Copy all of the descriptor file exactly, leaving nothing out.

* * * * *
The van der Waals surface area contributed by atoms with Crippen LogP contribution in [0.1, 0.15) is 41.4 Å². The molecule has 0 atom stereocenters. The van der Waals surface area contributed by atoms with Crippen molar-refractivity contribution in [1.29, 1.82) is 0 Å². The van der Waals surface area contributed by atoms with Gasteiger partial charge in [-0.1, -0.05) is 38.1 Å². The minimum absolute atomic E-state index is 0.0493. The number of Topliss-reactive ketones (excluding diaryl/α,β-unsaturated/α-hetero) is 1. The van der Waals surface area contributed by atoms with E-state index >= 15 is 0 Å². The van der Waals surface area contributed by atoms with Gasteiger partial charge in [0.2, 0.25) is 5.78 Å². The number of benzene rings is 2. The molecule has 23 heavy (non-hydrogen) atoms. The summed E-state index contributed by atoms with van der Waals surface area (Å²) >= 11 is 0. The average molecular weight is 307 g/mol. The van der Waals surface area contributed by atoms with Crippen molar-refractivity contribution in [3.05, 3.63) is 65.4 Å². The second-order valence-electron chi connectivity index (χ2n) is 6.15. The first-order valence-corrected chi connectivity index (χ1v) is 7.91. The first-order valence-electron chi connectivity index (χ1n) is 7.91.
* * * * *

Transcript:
The van der Waals surface area contributed by atoms with Crippen LogP contribution in [0.1, 0.15) is 41.4 Å². The molecule has 0 atom stereocenters. The van der Waals surface area contributed by atoms with Crippen molar-refractivity contribution in [1.29, 1.82) is 0 Å². The van der Waals surface area contributed by atoms with Gasteiger partial charge in [-0.1, -0.05) is 38.1 Å². The minimum absolute atomic E-state index is 0.0493. The number of Topliss-reactive ketones (excluding diaryl/α,β-unsaturated/α-hetero) is 1. The van der Waals surface area contributed by atoms with E-state index >= 15 is 0 Å². The van der Waals surface area contributed by atoms with Gasteiger partial charge in [0.2, 0.25) is 5.78 Å². The number of benzene rings is 2. The molecule has 23 heavy (non-hydrogen) atoms. The summed E-state index contributed by atoms with van der Waals surface area (Å²) >= 11 is 0. The average molecular weight is 307 g/mol. The van der Waals surface area contributed by atoms with Crippen molar-refractivity contribution in [3.05, 3.63) is 65.4 Å². The second-order valence-electron chi connectivity index (χ2n) is 6.15. The first-order valence-corrected chi connectivity index (χ1v) is 7.91. The first-order valence-electron chi connectivity index (χ1n) is 7.91.